This is a good objection. It fits a line of reasoning that is currently popular in cognitive science: not only is attention not required to form the self, there is no real self at all. In so far as the self exists, it is simply part of a story that we tell ourselves and others. As the neuroscientist Anil Seth puts it: ‘I predict (myself), therefore I am.’ We, biological and minded beings, construct the concept of a self because it is the best way of explaining to ourselves and others certain aspects of our behaviour. When you accidentally knock over something, you might say, for example: ‘I didn’t do that, it was an accident.’ In such cases, it is helpful to have the concept of ‘I’ to distinguish the unintended movements of your body from the intended movements of your body. ‘I’ did this, my body did that.

Once you start using this concept, you are not far from constructing a full-fledged self, with preferences and tendencies. But this doesn’t mean that there really is anything substantive that accounts for all of these happenings – it is enough that in each case there is an intention, a goal, and that you are able to identify and communicate which behaviours are connected to that goal, without there being a further source of these goals and behaviours. Perhaps ‘I didn’t do that, it was an accident’ is just shorthand for ‘There wasn’t an intention to do that, it was an accident.’

Following such considerations, the philosopher Daniel Dennett proposed that the self is simply a ‘centre of narrative gravity’ – just as the centre of gravity in a physical object is not a part of that object, but a useful concept we use to understand the relationship between that object and its environment, the centre of narrative gravity in us is not a part of our bodies, a soul inside of us, but a useful concept we use to make sense of the relationship between our bodies, complete with their own goals and intentions, and our environment. So, you, you, are a construct, albeit a useful one. Or so goes Dennett’s thinking on the self.

And it isn’t just Dennett. The idea that there is a substantive self is passé. When cognitive scientists aim to provide an empirical account of the self, it is simply an account of our sense of self – why it is that we think we have a self. What we don’t find is an account of a self with independent powers, responsible for directing attention and resolving conflicts of will.

There are many reasons for this. One is that many scientists think that the evidence counts in favour of our experience in general being epiphenomenal – something that does not influence our brain, but is influenced by it. In this view, when you experience making a tough decision, for instance, that decision was already made by your brain, and your experience is mere shadow of that decision. So for the very situations in which we might think the self is most active – in resolving difficult decisions – everything is in fact already achieved by the brain.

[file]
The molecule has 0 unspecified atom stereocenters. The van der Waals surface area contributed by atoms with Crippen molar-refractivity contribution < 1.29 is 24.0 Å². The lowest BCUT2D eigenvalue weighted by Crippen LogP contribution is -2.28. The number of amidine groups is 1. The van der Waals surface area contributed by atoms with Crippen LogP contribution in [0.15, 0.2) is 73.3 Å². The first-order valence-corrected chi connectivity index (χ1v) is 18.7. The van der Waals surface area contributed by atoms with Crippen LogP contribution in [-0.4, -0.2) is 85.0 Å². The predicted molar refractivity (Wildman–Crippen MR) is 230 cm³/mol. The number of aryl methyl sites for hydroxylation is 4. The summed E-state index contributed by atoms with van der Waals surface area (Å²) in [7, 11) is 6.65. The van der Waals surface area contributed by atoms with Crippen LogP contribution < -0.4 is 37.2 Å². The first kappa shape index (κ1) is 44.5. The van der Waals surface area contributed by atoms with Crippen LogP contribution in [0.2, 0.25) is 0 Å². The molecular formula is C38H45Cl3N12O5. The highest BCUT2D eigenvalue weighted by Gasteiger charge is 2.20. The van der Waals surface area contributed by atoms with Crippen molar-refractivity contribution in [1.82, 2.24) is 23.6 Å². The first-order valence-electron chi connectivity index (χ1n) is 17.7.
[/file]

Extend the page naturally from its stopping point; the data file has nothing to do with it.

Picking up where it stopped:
In support of this view, it is common to cite Benjamin Libet’s brain experiments of the 1980s, or Daniel Wegner’s book The Illusion of Conscious Will (2002). Yet, these findings don’t come close to showing that our experience is epiphenomenal.

Demonstrating the existence of illusions of will is not the same as demonstrating the absence of will

Libet’s experiments show that we can predict a participant’s choice to flex her wrist or finger at a specific time through brain monitoring before the participant claims to have made that choice. But Libet and others have noted that the participant is able to change her mind even after that prediction is made, in which case nothing is flexed. So it doesn’t make sense to think that our prediction is based on a final decision made by the brain that’s out of the participant’s control. (Whether choosing a time at which to flex our wrist or finger is sufficiently similar to making a difficult decision is another matter.)

Wegner’s book shows only that participants are subject to illusions of will. Using a device similar to a ouija board, for example, participants sometimes overestimate their influence on the device when it is in fact moved by someone else. But demonstrating the existence of illusions of will is not the same as demonstrating the absence of will. Compare this to the Moon Illusion, in which we judge the Moon to be much larger when it is at the horizon than when it is higher in the night sky – we don’t conclude that the Moon doesn’t exist simply because we overestimate its size in certain cases.

So what gives?

The ultimate source of this trend is an old-fashioned worldview. Most agree that the predictive power of science reveals a Universe that can be captured by laws. When we make an error in prediction, it is because we have not yet discovered the right law. The old-fashioned worldview is that these laws should privilege the microphysical domain, such that all happenings at the macro level – the level at which we experience the world – are ideally described by happenings at the micro level. In this view, even if we cannot provide an account of our conscious experience in terms of electrons, our experience comes down to the movement of electrons.